MSG has a broad-based accounting practice. Our experts’ practices span many areas including financial and managerial accounting, auditing, and forensic accounting services. We have analyzed both publicly-traded and private companies ranging in size from small enterprises to conglomerates. We have consulted and provided opinions on the application of Generally Accepted Accounting Principles (GAAP), such as revenue and expense recognition standards. We have also been engaged to examine and evaluate the work of senior managers and board members in the preparation of financial statements, as well as the work of auditing firms relative to Generally Accepted Auditing Standards (GAAS). In addition, we have valued intangible assets, financial instruments, and other assets and liabilities for the purposes of fair value reporting requirements. Our accounting engagement teams are typically led by one of our affiliated experts or by a member of our Senior Staff holding a Certified Public Accountant (CPA) designation.
A large chemicals conglomerate was accused of smoothing out its earnings over a several year period by adjusting reserves at one of its subsidiaries. It was alleged that the reserves were not adequately disclosed in the company’s SEC filings. MSG was retained to investigate the nature of the reserves and the adjustments made to the reserve accounts over time and to assess the adequacy of the disclosures regarding the reserves in the company’s public filings.
An operator of acute care hospitals was alleged to have inappropriately reported revenues over the course of a couple of years. The plaintiffs sought damages from the auditing firm, alleging the accounting firm assisted with the issuance of improper financial statements. MSG investigated the revenue recognition policy of the company and assessed its impact on the company’s earnings. We also determined the standard of revenue reporting utilized by other firms competing in the same marketplace.
After falling victim to a large Ponzi scheme, an office equipment leasing company filed for bankruptcy. The bankruptcy trustee filed charges against the company’s independent accountants, a legal adviser, and an insurer, seeking damages. MSG was retained to conduct a comprehensive forensic accounting investigation and to quantify damages, if any. The analysis also included a reconstruction of the company’s financial statements.
The owner of a private medical center located in Asia and the operator of the center disagreed about the methodology utilized to calculate incentive fee payments to the operator. The incentive fees earned by the operator were based on operating income, as calculated by U.S. GAAP. Whereas the operator alleged the gain on disposal of an old hospital should be included in operating income, the medical center believed it should be excluded. MSG was engaged to analyze the accounting issues and to determine the correct treatment of the gain.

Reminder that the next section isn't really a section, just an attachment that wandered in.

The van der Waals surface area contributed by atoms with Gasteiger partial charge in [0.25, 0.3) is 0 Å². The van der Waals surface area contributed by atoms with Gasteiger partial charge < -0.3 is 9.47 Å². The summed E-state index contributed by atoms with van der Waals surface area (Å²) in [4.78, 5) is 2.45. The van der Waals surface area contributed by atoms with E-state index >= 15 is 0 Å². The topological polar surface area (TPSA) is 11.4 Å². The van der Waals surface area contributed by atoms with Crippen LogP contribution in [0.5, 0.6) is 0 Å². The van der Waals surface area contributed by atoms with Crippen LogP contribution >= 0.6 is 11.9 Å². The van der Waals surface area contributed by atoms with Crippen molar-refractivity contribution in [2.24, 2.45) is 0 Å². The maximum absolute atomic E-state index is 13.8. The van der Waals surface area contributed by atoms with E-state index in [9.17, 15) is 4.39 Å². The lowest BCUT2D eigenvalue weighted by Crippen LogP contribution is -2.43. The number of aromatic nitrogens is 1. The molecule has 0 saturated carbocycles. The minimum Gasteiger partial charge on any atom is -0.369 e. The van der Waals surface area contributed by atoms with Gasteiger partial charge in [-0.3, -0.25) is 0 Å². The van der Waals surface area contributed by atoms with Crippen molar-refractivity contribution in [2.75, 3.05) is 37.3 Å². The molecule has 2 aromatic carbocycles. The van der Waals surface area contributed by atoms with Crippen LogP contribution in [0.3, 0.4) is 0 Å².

An operator of drug stores agreed to acquire another retailer’s drug store operations. The purchase price was established as the tangible book value of assets. Included in the accounting records for fixed assets were intangible assets such as goodwill. Following the closing of the transaction, the acquirer sued for damages resulting from an alleged overpayment due to inaccuracies in the fixed asset register. MSG was retained to determine the appropriateness of the disclosure of tangible versus intangible assets as well as to opine on the definition of fixed assets.
Upon the advice of its outside auditors, a provider of Internet services hired an accounting consultant to act as its interim Chief Financial Officer. The acting CFO then allegedly assisted the Chief Executive Officer in preparing fraudulent financial statements, and in embezzling funds. Working with one of our senior experts, MSG analyzed the duties and tasks that the consultant performed as compared to those duties expected of a CFO.
A food and drug retailer entered into four synthetic leases with a developer of four separate distribution centers. MSG evaluated whether the synthetic lease transactions were reasonably classified as real estate leases or were financing instruments designed for the primary benefit of the retailer (tenant). We assessed whether the leases satisfied a reasonable balance of the rights, obligations, burdens, and benefits typical of a normal commercial real estate lease and whether the leases were sufficiently well crafted to meet FASB 13 operating lease criteria.
A publicly-traded provider of human resource software acquired certain assets of a publicly-traded Internet company. The purchase price consisted of cash and restricted shares of the acquirer’s common stock. The acquirer was required to determine the value of the consideration in order to report the transaction on its books. MSG was engaged to determine the lack of marketability discount to be applied to the restricted shares for the purpose of determining the total purchase price. This analysis was performed to substantiate the recording of the transaction as reported in the acquirer’s filings with the Securities and Exchange Commission (SEC).